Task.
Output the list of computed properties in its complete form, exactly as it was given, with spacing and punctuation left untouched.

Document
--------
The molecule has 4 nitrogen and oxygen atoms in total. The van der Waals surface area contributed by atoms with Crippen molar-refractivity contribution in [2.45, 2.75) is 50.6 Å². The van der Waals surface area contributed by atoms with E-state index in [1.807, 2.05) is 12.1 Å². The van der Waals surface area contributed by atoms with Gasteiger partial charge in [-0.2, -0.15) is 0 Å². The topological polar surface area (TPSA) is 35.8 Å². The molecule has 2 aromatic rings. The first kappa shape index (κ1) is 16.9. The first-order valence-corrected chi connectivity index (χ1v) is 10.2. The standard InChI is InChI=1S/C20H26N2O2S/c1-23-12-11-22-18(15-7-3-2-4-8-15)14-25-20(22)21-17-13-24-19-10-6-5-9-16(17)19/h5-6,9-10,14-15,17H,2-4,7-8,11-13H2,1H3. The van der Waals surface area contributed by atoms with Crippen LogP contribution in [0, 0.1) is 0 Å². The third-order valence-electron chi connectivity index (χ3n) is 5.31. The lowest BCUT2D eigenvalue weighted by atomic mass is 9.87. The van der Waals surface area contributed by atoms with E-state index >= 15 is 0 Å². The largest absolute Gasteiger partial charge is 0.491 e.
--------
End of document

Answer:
The molecule has 4 nitrogen and oxygen atoms in total. The van der Waals surface area contributed by atoms with Crippen molar-refractivity contribution in [2.45, 2.75) is 50.6 Å². The van der Waals surface area contributed by atoms with E-state index in [1.807, 2.05) is 12.1 Å². The van der Waals surface area contributed by atoms with Gasteiger partial charge in [-0.2, -0.15) is 0 Å². The topological polar surface area (TPSA) is 35.8 Å². The molecule has 2 aromatic rings. The first kappa shape index (κ1) is 16.9. The first-order valence-corrected chi connectivity index (χ1v) is 10.2. The standard InChI is InChI=1S/C20H26N2O2S/c1-23-12-11-22-18(15-7-3-2-4-8-15)14-25-20(22)21-17-13-24-19-10-6-5-9-16(17)19/h5-6,9-10,14-15,17H,2-4,7-8,11-13H2,1H3. The van der Waals surface area contributed by atoms with Crippen LogP contribution in [0, 0.1) is 0 Å². The third-order valence-electron chi connectivity index (χ3n) is 5.31. The lowest BCUT2D eigenvalue weighted by atomic mass is 9.87. The van der Waals surface area contributed by atoms with E-state index >= 15 is 0 Å². The largest absolute Gasteiger partial charge is 0.491 e.